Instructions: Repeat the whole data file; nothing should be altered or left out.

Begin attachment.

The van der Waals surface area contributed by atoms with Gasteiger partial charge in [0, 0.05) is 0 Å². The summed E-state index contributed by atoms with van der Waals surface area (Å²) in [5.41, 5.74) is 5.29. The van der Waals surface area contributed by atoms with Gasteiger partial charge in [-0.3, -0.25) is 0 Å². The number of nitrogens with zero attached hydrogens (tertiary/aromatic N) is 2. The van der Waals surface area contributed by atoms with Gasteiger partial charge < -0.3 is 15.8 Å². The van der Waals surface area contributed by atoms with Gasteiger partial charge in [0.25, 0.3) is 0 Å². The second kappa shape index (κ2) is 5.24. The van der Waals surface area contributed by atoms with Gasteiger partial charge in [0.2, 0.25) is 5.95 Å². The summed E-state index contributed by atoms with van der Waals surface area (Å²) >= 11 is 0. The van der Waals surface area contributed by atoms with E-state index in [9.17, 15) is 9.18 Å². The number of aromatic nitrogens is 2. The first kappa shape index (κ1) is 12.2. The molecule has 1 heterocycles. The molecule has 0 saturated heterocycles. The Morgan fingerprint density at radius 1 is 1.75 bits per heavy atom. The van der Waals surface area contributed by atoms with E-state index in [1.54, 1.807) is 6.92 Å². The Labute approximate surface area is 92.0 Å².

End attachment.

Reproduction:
The van der Waals surface area contributed by atoms with Gasteiger partial charge in [0, 0.05) is 0 Å². The summed E-state index contributed by atoms with van der Waals surface area (Å²) in [5.41, 5.74) is 5.29. The van der Waals surface area contributed by atoms with Gasteiger partial charge in [-0.3, -0.25) is 0 Å². The number of nitrogens with zero attached hydrogens (tertiary/aromatic N) is 2. The van der Waals surface area contributed by atoms with Gasteiger partial charge < -0.3 is 15.8 Å². The van der Waals surface area contributed by atoms with Gasteiger partial charge in [0.25, 0.3) is 0 Å². The second kappa shape index (κ2) is 5.24. The van der Waals surface area contributed by atoms with Gasteiger partial charge in [0.2, 0.25) is 5.95 Å². The summed E-state index contributed by atoms with van der Waals surface area (Å²) >= 11 is 0. The van der Waals surface area contributed by atoms with E-state index in [9.17, 15) is 9.18 Å². The number of aromatic nitrogens is 2. The first kappa shape index (κ1) is 12.2. The molecule has 1 heterocycles. The molecule has 0 saturated heterocycles. The Morgan fingerprint density at radius 1 is 1.75 bits per heavy atom. The van der Waals surface area contributed by atoms with E-state index in [1.54, 1.807) is 6.92 Å². The Labute approximate surface area is 92.0 Å².